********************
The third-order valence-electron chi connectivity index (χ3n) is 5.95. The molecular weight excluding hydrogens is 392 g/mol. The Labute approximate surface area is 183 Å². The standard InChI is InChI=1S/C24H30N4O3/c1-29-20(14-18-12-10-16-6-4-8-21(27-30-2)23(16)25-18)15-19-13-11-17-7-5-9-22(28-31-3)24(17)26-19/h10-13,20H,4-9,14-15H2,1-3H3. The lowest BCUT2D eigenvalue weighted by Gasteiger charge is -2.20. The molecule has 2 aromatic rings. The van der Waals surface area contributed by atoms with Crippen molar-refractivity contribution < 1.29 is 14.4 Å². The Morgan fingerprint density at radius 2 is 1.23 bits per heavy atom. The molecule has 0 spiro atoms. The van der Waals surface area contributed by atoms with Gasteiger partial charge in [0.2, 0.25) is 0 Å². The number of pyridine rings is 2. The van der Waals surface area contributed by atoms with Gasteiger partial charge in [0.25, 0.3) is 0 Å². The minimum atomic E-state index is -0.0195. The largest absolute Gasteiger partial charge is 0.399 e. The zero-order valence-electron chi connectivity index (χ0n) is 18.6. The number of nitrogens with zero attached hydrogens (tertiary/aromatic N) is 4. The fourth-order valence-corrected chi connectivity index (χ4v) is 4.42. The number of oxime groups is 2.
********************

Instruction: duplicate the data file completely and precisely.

The third-order valence-electron chi connectivity index (χ3n) is 5.95. The molecular weight excluding hydrogens is 392 g/mol. The Labute approximate surface area is 183 Å². The standard InChI is InChI=1S/C24H30N4O3/c1-29-20(14-18-12-10-16-6-4-8-21(27-30-2)23(16)25-18)15-19-13-11-17-7-5-9-22(28-31-3)24(17)26-19/h10-13,20H,4-9,14-15H2,1-3H3. The lowest BCUT2D eigenvalue weighted by Gasteiger charge is -2.20. The molecule has 2 aromatic rings. The van der Waals surface area contributed by atoms with Crippen molar-refractivity contribution < 1.29 is 14.4 Å². The Morgan fingerprint density at radius 2 is 1.23 bits per heavy atom. The molecule has 0 spiro atoms. The van der Waals surface area contributed by atoms with Gasteiger partial charge in [0.2, 0.25) is 0 Å². The number of pyridine rings is 2. The van der Waals surface area contributed by atoms with Gasteiger partial charge in [0.25, 0.3) is 0 Å². The minimum atomic E-state index is -0.0195. The largest absolute Gasteiger partial charge is 0.399 e. The zero-order valence-electron chi connectivity index (χ0n) is 18.6. The number of nitrogens with zero attached hydrogens (tertiary/aromatic N) is 4. The fourth-order valence-corrected chi connectivity index (χ4v) is 4.42. The number of oxime groups is 2.